Thinking of housing as a central element of our emotional ecosystem reveals that our public officials and institutions are failing us. We must demand that Newham Council, and councils across London, serve the needs of the people and build healthy communities.

By Joe Hoover.

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CALLOUT. Newham council worker’s teen speaks out against evictions.

Join the Focus E15 campaign this Friday to  support  Nmah Kamara, her husband and children who have been evicted from their home and face being moved out of Newham.

Friday 22 May 9.30am
Outside Bridge House
320 High Street, Stratford, London E15 1EP

One of the children writes clearly and movingly how this will effect the whole family:

image

“After a long complicated housing story we have an Eviction Notice for the 22 May 2015 to leave our present and only accommodation at 8am but with nowhere to go.
If the Council relocate me from Newham at this stage of my life I will definitely fail to complete my education which is my future due to the physical, emotional and psychological transition I have to undergo, which is also true for my sister.
I have lived in Newham since my parents moved to Britain. My mum works for Newham Council.
My sister, brother and I have completed primary and secondary schools in Newham, we are now in further education (currently busy with projects and exams) and through UCAS we have already enrolled at Universities in London starting from 2015/16 with the hope that I will still live in Newham.
We have our friends and we are well associated with our borough making it very difficult to move away without affecting our continuity of education and network support”.

Please support this family on Friday. Social Housing! Not Social Cleansing!

Evicted by Newham Labour council after 20 years, we say Jane Come Home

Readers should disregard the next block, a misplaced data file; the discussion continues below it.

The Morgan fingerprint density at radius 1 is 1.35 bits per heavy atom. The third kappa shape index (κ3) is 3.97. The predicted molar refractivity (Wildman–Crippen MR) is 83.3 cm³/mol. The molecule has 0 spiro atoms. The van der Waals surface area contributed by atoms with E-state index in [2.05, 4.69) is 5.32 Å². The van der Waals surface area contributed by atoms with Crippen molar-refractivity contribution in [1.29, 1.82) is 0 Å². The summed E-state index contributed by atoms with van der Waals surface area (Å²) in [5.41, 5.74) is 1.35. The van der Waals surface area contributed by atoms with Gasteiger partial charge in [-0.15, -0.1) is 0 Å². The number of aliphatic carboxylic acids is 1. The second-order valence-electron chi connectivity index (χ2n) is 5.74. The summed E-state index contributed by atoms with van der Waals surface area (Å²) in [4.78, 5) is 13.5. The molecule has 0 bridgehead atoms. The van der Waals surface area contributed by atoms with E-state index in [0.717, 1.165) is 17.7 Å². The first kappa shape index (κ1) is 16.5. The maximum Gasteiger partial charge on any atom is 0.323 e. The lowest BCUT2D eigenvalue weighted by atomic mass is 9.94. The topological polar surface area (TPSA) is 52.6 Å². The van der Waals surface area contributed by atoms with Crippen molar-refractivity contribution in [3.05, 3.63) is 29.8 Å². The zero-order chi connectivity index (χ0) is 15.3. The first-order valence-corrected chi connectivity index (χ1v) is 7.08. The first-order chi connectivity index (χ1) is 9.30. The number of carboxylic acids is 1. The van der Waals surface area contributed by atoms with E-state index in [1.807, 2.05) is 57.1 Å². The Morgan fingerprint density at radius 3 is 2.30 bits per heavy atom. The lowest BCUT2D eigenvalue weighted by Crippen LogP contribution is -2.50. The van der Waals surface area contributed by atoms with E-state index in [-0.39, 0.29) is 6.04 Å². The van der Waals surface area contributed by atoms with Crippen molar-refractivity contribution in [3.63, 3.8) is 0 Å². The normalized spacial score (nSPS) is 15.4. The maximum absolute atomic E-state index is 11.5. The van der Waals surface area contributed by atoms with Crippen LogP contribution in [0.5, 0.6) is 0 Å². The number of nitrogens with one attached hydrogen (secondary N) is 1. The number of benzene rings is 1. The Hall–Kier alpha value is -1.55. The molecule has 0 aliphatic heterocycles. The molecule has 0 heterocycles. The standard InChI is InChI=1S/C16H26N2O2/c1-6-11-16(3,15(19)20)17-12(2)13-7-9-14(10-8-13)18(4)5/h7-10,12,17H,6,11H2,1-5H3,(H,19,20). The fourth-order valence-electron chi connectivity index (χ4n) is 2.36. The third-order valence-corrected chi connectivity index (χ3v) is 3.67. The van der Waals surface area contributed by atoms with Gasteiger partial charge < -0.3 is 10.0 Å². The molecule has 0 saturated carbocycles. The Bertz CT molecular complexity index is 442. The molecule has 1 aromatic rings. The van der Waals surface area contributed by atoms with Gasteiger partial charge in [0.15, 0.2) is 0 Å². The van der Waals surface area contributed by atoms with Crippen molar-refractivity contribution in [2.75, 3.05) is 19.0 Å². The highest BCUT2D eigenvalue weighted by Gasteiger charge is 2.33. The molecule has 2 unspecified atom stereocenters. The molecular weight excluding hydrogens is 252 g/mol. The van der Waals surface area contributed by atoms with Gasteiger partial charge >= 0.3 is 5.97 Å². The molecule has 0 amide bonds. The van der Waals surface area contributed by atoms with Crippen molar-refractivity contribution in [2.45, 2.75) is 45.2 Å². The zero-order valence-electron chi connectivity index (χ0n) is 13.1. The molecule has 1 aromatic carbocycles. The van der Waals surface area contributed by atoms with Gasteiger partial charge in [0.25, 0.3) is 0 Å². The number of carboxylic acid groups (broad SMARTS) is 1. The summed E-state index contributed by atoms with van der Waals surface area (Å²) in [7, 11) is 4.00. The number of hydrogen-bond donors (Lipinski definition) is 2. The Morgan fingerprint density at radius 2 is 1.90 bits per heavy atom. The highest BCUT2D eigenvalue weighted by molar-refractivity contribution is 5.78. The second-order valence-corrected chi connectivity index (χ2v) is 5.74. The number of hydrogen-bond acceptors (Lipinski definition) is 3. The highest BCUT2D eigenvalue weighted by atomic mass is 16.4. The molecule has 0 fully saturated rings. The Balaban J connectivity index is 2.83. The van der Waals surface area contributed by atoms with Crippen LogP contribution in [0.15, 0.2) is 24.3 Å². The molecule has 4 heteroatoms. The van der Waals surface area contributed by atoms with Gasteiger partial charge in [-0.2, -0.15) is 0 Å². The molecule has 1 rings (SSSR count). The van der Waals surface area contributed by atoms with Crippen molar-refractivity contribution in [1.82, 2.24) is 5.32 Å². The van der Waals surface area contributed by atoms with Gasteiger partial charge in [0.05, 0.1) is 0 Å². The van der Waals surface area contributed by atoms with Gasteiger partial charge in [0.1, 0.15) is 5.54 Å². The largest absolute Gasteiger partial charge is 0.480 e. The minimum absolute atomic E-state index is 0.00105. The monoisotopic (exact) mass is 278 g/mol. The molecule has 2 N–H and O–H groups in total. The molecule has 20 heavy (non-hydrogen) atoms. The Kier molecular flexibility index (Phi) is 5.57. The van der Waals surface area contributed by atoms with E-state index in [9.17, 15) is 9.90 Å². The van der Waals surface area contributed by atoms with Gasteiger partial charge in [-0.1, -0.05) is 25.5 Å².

Jane Come Home
Friends, family and campaigners support Jane outside her newly occupied flat

Jane is occupying her former council home as a political protest after she was evicted by Newham Labour council in March 2015. On Saturday 11th April, with full support from the Focus E15 campaign and many others, the doors of her former council flat were flung open and Jane threw a surprise house warming party. She was warmly welcomed back by her neighbours, family and friends. Jane was quick to hang up a newly made banner which states ‘Jane Come Home’ to the delight of her many well wishers and supporters who partied alongside her.

Jane has a daughter who is 14 years old. They were both evicted from their home on the 24 March 2015 after being a tenant of Newham council for 20 years. Another victim of the government’s harsh benefit sanctions, she fell into rent arrears when her Employment Support Allowance was suddenly stopped and her housing benefit cut. She was evicted because she owes the council about 5 months rent of £2,569 (this figure includes some court costs). She missed the court date due to a combination of depression, illiteracy and fear.

Help was in hand when her family offered to pay the full amount of rent owing but the council point blank refused the offer and said it was too late. On the day of the eviction Jane passed out with the stress and became another part of the tragic statistics for the amount of homeless families in Newham: almost 5,000 children are living in temporary accommodation. In the last two years alone, Newham has seen a 42 per cent increase in the amount of homeless familes, according to the  figures analysed by Labour MP Dame Tessa Jowell and released from the Department for Communities and Local Government. This injustice has to stop.People need homes. The council should start to address these shocking statistics by giving Jane and her daughter their home back.

After all, the amount or rent that is due is not much more than the monthly rent of one of the new luxury apartments that are mushrooming all over Stratford.We are asking the council to accept Jane’s family’s offer to pay the rent, clear the debt and allow Jane and her 14 year old daughter back into their home so that normal family life can resume. Jane’s daughter needs to attend her local school where she is due to sit her GCSEs.

After 50 years since Ken Loach made the film Cathy Come Home, we  are raising the issues of evictions and social cleansing in our community with the slogan Jane Come Home. Victory to Jane and all those who face the brutality of being ripped from their homes by council enforced bailiffs.